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Congressional and Gubernatorial Elections of 1792 (President Infinity Alternate Elections)

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The Congressional and Gubernatorial Elections of 1792 were the second quadrennial elections to determine the Senators, Congressmen, and Governors of each state. Like the previous elections, the lack of parties led to no significant power balances. Most members of Congress and Governors supported the Second Washington Administration, though opposition became more outspoken. 30 Senators served in the Senate, and the House held 105 Representatives.

Congress of 1792

Major Legislation

Admission of Tennessee as a state

House Senate Total
Votes For 102 29 131
Votes Against 3 1 4

The bill PASSES both Houses of Congress and is signed by President Washington; therefore, it PASSES.

Speaker of the House

In the previous Congress, most Representatives considered the job a mostly honorary position, and Speaker Josiah Bartlett recognized such expectations although he did use his powers to encourage abolition legislation. In the 1792 election, however, anti-Washingtonian members recognized the potential powers of the office to oppose the efforts of the executive branch. In response to this strategy, anti-Washingtonians organized to select Richard Henry Lee as Speaker, while the unorganized pro-Washingtonians split the vote to many candidates only seeing the position as an honor. Speaker Lee, the most extreme example of the developing anti-federal Henrians or Jeffersonians, used his influence over the legislative agenda to prevent almost all major or Washingtonian legislation from the vote. Lee only allowed a vote on the admission of Tennessee, in regards to major legislation.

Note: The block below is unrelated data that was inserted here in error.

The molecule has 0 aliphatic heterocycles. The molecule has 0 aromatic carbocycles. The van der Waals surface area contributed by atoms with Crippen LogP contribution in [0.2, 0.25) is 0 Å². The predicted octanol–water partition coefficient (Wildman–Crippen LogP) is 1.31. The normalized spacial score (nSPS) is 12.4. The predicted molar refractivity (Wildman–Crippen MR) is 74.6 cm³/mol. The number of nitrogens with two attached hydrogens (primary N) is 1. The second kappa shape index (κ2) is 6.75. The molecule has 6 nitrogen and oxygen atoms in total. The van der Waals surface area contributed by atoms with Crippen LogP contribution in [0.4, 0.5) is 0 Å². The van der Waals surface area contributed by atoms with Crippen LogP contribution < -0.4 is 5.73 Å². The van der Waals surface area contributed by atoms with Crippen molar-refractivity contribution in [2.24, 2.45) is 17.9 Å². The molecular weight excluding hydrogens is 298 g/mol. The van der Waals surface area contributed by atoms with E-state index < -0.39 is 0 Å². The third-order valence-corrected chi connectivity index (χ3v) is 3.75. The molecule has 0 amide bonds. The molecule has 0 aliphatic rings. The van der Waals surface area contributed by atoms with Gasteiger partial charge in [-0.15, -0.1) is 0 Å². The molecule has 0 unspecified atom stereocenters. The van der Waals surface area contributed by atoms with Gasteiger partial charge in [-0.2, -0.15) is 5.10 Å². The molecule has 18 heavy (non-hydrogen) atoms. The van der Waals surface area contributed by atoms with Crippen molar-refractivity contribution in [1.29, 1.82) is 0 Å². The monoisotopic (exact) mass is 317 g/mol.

President Pro Tempore of the Senate

Anti-Washingtonians did consider the potential powers of the Senate's temporary president but saw no such potential, especially with Benjamin Franklin setting the precedent of Vice Presidents taking seriously the duties of President of the Senate. As such, Oliver Ellsworth was easily reelected.

Gubernatorial Elections

Like the previous elections, Governors claimed no parties, but the South tended to be more anti-Washington and the North pro-Washington. The exception was New Hampshire Governor, and former Speaker, Josiah Bartlett who maintained an even stronger abolition position and opposed the government leaders of both ideologies (President Washington and Speaker Lee).

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